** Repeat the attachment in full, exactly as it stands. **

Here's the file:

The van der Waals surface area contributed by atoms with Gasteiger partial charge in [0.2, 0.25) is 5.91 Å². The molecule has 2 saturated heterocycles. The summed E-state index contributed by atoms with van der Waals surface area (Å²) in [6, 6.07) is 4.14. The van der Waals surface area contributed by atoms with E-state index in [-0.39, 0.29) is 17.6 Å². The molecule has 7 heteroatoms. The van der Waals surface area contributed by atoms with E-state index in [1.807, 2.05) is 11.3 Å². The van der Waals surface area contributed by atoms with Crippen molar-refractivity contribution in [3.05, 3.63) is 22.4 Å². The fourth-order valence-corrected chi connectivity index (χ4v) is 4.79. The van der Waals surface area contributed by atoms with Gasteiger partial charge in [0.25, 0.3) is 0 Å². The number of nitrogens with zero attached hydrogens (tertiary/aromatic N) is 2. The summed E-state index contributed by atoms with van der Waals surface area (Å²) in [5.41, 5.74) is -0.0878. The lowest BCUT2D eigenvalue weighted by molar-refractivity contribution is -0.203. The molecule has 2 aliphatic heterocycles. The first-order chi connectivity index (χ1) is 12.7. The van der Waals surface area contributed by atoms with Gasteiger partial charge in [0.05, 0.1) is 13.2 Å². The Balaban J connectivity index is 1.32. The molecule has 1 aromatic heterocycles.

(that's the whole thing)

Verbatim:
The van der Waals surface area contributed by atoms with Gasteiger partial charge in [0.2, 0.25) is 5.91 Å². The molecule has 2 saturated heterocycles. The summed E-state index contributed by atoms with van der Waals surface area (Å²) in [6, 6.07) is 4.14. The van der Waals surface area contributed by atoms with E-state index in [-0.39, 0.29) is 17.6 Å². The molecule has 7 heteroatoms. The van der Waals surface area contributed by atoms with E-state index in [1.807, 2.05) is 11.3 Å². The van der Waals surface area contributed by atoms with Crippen molar-refractivity contribution in [3.05, 3.63) is 22.4 Å². The fourth-order valence-corrected chi connectivity index (χ4v) is 4.79. The van der Waals surface area contributed by atoms with Gasteiger partial charge in [0.25, 0.3) is 0 Å². The number of nitrogens with zero attached hydrogens (tertiary/aromatic N) is 2. The summed E-state index contributed by atoms with van der Waals surface area (Å²) in [5.41, 5.74) is -0.0878. The lowest BCUT2D eigenvalue weighted by molar-refractivity contribution is -0.203. The molecule has 2 aliphatic heterocycles. The first-order chi connectivity index (χ1) is 12.7. The van der Waals surface area contributed by atoms with Gasteiger partial charge in [0.05, 0.1) is 13.2 Å². The Balaban J connectivity index is 1.32. The molecule has 1 aromatic heterocycles.